Bryce Harper Philadelphia Phillies

Age: 27 (October 16, 1992) | 6' 3" | 220lbs. | Bats: Left OF-152 RF-152 DH-2 PH-4
Tm Lg YEAR G AB R H BB SO 2B 3B HR RBI SB CS BA OBP SLG BB% SO% BABIP G/L/F % $4x4 $5x5
WAS A 2011 72 258 49 82 44 61 17 1 14 46 19 5 .318 .417 .554 15 20 .372 n/a
WAS AA 2011 0 129 14 33 15 26 7 1 3 12 7 2 .256 .329 .395 10 18 .294 n/a
WAS AFL 2011 25 93 17 31 11 22 6 2 6 26 4 1 .333 .404 .634 11 21 .385 n/a
WAS AAA 2012 21 74 8 18 9 14 4 1 1 3 1 1 .243 .325 .365 11 17 .288 n/a
WAS NL 2012 139 533 98 144 56 120 26 9 22 59 18 6 .270 .340 .477 9 20 .310 45/23/33 24 23
WAS A+ 2013 2 4 2 2 1 1 1 0 1 1 0 0 .500 .600 1.50 20 20 .500 n/a
WAS AA 2013 2 7 3 2 2 3 0 1 0 2 0 0 .286 .444 .571 22 33 .500 n/a
WAS NL 2013 118 424 71 116 61 94 24 3 20 58 11 4 .274 .368 .486 12 19 .306 47/20/33 23 21
WAS A+ 2014 2 4 3 3 2 0 0 0 1 4 0 0 .750 .833 1.50 33 0 .667 n/a
WAS AA 2014 3 10 4 6 3 1 1 0 3 7 2 2 .600 .692 1.60 23 8 .500 n/a
WAS NL 2014 100 352 41 96 38 104 10 2 13 32 2 2 .273 .344 .423 10 27 .352 44/22/35 13 12
WAS NL 2015 153 521 118 172 124 131 38 1 42 99 6 4 .330 .460 .649 19 20 .369 39/22/39 43 42
WAS NL 2016 147 506 84 123 108 117 24 2 24 86 21 10 .243 .373 .441 17 19 .264 40/17/42 25 23
WAS NL 2017 111 420 95 134 68 99 27 1 29 87 4 2 .319 .413 .595 14 20 .356 40/22/38 28 28
WAS NL 2018 159 550 103 137 130 169 34 0 34 100 13 3 .249 .393 .496 19 24 .289 40/22/38 29 28
PHI NL 2019 157 573 98 149 99 178 36 1 35 114 15 3 .260 .372 .510 15 26 .313 38/24/38 30 28
Career 8yrs 1084 3879 708 1071 684 1012 219 19 219 635 90 34 .276 .385 .512 15 22 .317 n/a
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The final 2012 bid limits that were posted for this player: PK 5x5: $6
Alex Patton Alex
Dec 15 '12
Interesting thing about world series matchups. The last time both teams in a world series were making their 1st ever appearance was 1906! the 3rd ever series.

The only chance for that to happen again without expansion would be a Nationals/Mariners matchup.

The last time it came close to happening was 2001 when Arizona made the WS and Seattle the ALCS.
van wilhoite LVW
Oct 9 '12
From the AP recap of yesterday's game:

Nationals rookie Bryce Harper went 1 for 5 and struck out four times. He also was thrown out at third base on an ill-advised attempt to advance. He is 1 for 10 in the series with six strikeouts.

"Do I look overanxious? You think so?" he said to one reporter. "Maybe you should be a hitting coach."

It's a shame, really, that the baseball gods didn't arrange to have the Nationals play the Angels in the World Series.

A fair chance that it will happen someday.
Alex Patton Alex
Oct 9 '12
I know he's only 19; but making a foolish out at 3rd down by 4 runs late; guess he was too good as a youth to listen and learn you don't do that.
van wilhoite LVW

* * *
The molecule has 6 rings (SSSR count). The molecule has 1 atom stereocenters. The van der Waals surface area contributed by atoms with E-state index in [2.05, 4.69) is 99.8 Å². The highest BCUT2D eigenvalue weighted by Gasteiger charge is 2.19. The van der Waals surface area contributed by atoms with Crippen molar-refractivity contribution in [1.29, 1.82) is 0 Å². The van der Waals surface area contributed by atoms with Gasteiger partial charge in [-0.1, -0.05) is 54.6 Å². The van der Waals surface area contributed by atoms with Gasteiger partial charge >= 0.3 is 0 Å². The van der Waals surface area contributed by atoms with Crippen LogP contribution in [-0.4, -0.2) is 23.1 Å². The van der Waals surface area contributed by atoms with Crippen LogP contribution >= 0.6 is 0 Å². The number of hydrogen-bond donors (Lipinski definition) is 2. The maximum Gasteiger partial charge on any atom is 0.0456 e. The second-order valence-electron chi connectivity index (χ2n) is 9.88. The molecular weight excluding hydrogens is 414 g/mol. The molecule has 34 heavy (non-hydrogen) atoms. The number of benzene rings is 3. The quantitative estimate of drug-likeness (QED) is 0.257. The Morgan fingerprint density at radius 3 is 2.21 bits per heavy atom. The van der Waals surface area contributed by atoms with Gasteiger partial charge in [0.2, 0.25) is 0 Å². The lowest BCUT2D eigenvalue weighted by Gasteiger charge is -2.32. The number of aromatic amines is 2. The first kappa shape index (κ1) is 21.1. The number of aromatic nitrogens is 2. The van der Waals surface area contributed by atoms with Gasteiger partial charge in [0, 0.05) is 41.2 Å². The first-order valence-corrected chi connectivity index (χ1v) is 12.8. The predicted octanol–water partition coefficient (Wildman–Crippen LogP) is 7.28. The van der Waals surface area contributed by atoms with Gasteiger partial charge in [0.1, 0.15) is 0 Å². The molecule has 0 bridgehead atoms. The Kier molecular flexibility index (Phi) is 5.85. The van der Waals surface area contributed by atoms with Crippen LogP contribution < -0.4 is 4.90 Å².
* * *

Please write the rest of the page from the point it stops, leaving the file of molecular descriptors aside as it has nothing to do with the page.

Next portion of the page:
Oct 8 '12
I don't know mixed leagues, but in a single league I think Trout's as likely to be worth $45 as Harper is $35. The steals are just that valuable. He was worth more than $45 this year. Sure, it is possibly a peak, but even going down 15% of production, the extra ABs should help with the counting stats in making some of it back. Meanwhile, to earn a $10 profit on $25, Harper needs to improve by approximately 40%. From that view, Trout is the guy to keep at those prices.
Eugene Freedman EugeneFreed
Oct 5 '12
Good question, Texpope.

I don't think you could go wrong with either one at those prices, but I am a Harper guy. The power he showed near the end of the season was eye opening for a 19 year old. He was hitting shots that made Mike Morse proud. He went through an awful slump but worked through it, turned it around and played like a seasoned vet down the stretch for division winning team. He is playing at level way beyond his years for a team with the best record in the NL.

Trout is something special, but at the end of the day, from an ROI perspective, I give Harper the edge.
Keith Cromer Slyke
Oct 5 '12
So ... as a thought exercise.

Going into 2013, would you rather protect Trout at 35, or Harper at 25?
Phil Ponebshek Texpope
Oct 5 '12
That, 30 steals, and better defense.

But, BABIP data for hitters runs to a personal normal. Whereas for pitchers (except knuckleballers) it runs to a league normal. Guys like Jeter, Ichiro, Boggs, Gwynn always have high BABIP because of the way they hit balls and/or a speed component. Others always have low BABIP because of the way they hit balls. It will take 2-3 years to see if Trout was lucky (my expectation was he was lucky to the tune of anything over .350 BABIP) or Harper was unlucky (my guess is he was at or slightly below what will be come his normal).

It will be interesting to see how ZIPS projects them b/c they had almost identical G/L/F%. Maybe I'll ship the question over to Dan Szymborski for a column idea.
Eugene Freedman EugeneFreed
Oct 5 '12
For those who think BABIP is largely a function of luck: BABIP is the main difference between Harper's rookie year and Trout's.
Alex Patton Alex
Oct 5 '12
Comps through age 19 season on B-R.com. Not a ton of qualifiers:
George Davis (930) *
Mel Ott (928) *
Al Kaline (906) *
Ty Cobb (899) *
Buddy Lewis (892)
Paul Hines (880)
Phil Cavarretta (869)
Ed Kranepool (865)
Monte Ward (865) *
Bob Kennedy (849)
Eugene Freedman EugeneFreed
Oct 5 '12